Apple CEO Tim Cook told CBS News last month that scrutiny was fair but “if you look at any kind of measure about is Apple a monopoly or not, I don’t think anybody reasonable is going to come to the conclusion that Apple’s a monopoly. Our share is much more modest. We don’t have a dominant position in any market.”
Google’s Adam Cohen told the House Judiciary subcommittee last week that the company had “created new competition in many sectors, and new competitive pressures often lead to concerns from rivals.”
Technology companies face a backlash in the United States and across the world, fueled by concerns among competitors, lawmakers, and consumer groups that they have too much power and are harming users and business rivals.
U.S. President Donald Trump has called for closer scrutiny of social media companies and Google, accusing them of suppressing conservative voices online, without presenting any evidence. (REUTERS)
Amazon.com Inc. on Tuesday joined Apple Inc. in the $1 trillion club, becoming the second member of the group after its stock price doubled in 15 months.
If the online retailer’s share price continues at its recent pace, it will be a matter of when not if, Amazon’s market valuation eclipses that of iPhone maker Apple, which reached $1 trillion on Aug. 2.
Apple took almost 38 years as a public company to achieve the trillion dollar milestone, while Amazon got there in 21 years. While Apple’s iPhone and other devices remain popular and its revenues are growing, it is not keeping up with Amazon’s blistering sales growth.
Amazon has impressed investors by successfully diversifying its business into virtually every corner of the retail industry, altering how consumers buy products and putting major pressure on many brick-and-mortar stores. It also provides video streaming services and bought upscale supermarket Whole Foods. And its cloud computing services for companies have become a major driver of earnings and revenue. — Reuters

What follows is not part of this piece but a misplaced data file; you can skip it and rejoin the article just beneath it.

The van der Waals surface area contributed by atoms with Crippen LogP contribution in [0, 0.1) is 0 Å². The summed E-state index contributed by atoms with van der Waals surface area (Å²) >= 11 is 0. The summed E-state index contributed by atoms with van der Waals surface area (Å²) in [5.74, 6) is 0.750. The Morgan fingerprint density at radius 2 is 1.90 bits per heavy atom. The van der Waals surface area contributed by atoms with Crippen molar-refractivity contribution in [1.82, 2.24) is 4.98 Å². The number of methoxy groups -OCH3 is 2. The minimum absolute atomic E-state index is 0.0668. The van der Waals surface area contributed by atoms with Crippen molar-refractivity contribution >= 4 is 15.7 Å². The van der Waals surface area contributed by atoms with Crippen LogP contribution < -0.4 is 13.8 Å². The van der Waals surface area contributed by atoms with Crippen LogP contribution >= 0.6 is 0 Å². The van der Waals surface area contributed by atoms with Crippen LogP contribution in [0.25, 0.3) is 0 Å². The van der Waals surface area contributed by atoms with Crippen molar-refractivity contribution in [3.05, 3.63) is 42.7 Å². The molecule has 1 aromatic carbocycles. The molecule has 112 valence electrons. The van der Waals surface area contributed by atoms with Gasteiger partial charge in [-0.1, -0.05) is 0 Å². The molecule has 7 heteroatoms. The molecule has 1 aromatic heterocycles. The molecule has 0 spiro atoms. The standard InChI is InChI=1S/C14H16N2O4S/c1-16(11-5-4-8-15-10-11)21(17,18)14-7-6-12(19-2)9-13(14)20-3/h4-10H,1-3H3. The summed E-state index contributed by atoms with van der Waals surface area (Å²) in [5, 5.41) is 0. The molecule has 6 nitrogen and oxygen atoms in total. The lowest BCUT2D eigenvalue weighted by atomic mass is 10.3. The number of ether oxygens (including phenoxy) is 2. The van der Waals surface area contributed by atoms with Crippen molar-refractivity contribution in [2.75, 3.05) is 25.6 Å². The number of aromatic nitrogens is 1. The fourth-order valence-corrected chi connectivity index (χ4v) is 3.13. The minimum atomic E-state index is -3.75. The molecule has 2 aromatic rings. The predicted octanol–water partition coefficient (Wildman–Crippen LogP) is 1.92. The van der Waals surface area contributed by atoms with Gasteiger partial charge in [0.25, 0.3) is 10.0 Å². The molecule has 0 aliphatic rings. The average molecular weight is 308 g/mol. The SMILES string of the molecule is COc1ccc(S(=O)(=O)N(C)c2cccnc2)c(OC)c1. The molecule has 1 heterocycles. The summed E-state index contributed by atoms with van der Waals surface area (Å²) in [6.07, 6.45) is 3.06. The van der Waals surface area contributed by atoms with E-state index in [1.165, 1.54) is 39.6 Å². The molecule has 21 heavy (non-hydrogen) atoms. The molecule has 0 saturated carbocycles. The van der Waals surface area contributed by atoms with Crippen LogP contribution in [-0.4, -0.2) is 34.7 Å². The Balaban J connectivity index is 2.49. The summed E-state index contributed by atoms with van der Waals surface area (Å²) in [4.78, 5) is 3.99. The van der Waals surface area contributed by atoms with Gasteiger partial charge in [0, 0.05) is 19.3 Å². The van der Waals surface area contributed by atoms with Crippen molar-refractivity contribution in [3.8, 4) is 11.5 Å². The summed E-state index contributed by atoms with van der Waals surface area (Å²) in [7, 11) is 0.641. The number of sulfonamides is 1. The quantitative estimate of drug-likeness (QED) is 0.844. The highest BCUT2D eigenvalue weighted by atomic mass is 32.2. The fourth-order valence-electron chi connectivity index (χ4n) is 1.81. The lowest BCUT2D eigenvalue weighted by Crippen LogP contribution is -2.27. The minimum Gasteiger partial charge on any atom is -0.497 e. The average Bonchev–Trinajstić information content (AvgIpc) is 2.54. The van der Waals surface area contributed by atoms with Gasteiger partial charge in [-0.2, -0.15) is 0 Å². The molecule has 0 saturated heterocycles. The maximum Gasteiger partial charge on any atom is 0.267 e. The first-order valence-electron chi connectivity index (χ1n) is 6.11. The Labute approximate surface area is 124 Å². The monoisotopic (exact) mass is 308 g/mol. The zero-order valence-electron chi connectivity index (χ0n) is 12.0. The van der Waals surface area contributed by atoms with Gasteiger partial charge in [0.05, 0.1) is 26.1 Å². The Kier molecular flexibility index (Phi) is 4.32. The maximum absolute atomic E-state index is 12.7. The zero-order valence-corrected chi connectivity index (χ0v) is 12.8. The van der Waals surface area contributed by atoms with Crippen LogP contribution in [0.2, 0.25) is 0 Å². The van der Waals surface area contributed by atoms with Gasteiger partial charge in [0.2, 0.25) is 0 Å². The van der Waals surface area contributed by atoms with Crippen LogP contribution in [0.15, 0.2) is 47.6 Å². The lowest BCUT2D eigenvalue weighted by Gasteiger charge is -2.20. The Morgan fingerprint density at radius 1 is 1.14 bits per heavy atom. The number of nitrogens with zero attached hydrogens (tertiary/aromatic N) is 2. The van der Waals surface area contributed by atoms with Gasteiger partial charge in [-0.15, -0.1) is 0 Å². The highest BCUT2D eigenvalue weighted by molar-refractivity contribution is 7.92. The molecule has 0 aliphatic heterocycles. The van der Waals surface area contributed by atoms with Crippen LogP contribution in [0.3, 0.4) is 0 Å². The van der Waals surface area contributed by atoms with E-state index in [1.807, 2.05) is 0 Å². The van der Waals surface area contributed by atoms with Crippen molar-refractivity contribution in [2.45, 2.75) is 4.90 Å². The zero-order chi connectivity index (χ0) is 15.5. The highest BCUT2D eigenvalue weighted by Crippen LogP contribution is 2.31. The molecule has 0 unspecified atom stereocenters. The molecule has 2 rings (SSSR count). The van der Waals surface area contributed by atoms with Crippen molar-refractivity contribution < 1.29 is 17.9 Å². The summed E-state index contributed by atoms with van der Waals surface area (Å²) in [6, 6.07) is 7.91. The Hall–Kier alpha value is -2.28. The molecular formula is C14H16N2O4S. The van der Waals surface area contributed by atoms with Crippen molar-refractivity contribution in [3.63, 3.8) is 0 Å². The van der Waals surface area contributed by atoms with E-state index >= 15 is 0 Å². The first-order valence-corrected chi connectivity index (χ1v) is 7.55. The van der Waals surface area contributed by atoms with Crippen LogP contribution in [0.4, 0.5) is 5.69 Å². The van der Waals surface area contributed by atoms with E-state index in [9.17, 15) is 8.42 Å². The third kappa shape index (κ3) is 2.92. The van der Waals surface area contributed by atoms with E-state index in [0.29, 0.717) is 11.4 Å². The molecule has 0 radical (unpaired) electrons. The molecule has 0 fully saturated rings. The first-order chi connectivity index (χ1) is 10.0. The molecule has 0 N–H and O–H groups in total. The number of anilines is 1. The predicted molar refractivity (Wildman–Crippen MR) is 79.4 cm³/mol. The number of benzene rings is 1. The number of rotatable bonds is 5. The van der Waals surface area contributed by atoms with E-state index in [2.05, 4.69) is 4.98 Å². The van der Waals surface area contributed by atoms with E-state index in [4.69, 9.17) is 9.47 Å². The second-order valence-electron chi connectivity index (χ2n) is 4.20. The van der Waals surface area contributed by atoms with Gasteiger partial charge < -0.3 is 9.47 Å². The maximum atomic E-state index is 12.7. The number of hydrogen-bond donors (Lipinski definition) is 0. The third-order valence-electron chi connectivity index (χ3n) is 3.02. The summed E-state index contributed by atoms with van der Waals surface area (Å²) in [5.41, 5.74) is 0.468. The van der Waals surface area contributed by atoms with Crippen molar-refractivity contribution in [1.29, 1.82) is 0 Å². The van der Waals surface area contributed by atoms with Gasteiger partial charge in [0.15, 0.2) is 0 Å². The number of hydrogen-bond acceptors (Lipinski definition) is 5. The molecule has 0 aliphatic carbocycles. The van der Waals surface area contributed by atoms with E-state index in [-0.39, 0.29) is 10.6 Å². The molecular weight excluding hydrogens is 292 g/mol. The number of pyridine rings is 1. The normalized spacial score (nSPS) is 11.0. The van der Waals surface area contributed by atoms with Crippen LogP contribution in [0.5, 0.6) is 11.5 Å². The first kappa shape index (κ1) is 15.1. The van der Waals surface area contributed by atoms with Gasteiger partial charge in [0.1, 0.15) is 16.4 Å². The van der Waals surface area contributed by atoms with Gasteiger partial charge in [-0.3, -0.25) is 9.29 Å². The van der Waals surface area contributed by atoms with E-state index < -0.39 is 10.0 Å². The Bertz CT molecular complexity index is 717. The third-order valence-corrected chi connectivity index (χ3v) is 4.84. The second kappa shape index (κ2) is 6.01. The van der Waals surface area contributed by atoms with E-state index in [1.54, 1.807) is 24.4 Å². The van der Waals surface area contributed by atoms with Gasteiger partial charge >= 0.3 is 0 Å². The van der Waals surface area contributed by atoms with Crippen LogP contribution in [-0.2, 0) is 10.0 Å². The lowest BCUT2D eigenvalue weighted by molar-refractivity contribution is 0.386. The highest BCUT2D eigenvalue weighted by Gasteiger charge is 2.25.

Turks expressed differing opinions on Tuesday (August 14) after President Tayyip Erdogancalled on the nation to boycott electronic products from the United States, particularly iPhones, retaliating in a dispute with Washington that has helped drive the lira to record lows.
Hours after Erdogan‘s call, iPhone user Ayse Orga bought a new phone for herself at a bazaar selling electronics. Shopkeeper Umit Yilmaz voiced support for Orga.
“I have a 16-year-old daughter. Take her iPhone away from her, if you can,” Yilmaz said.
Another shopkeeper, Arif Simsek disagreed.
“We fully support this decision. We supported him with our lives on July 15 and now we will support him with our goods,” Simsek said, referring to the failed coup attempt in July 2016.
The lira has lost more than 40 percent this year and crashed to an all-time low of 7.24 to the dollar early on Monday (August 13), hit by worries over Erdogan‘s calls for lower interest rates and worsening ties with the United States.
The weakness of the Turkish currency has rippled through global markets. Its drop of as much as 18 percent on Friday (August 10) hit U.S. and European stocks as investors fretted about banks’ exposure to Turkey.
Erdogan says Turkey is the target of an economic war and has made repeated calls for Turks to sell their dollars and euros to shore up the national currency. — Reuters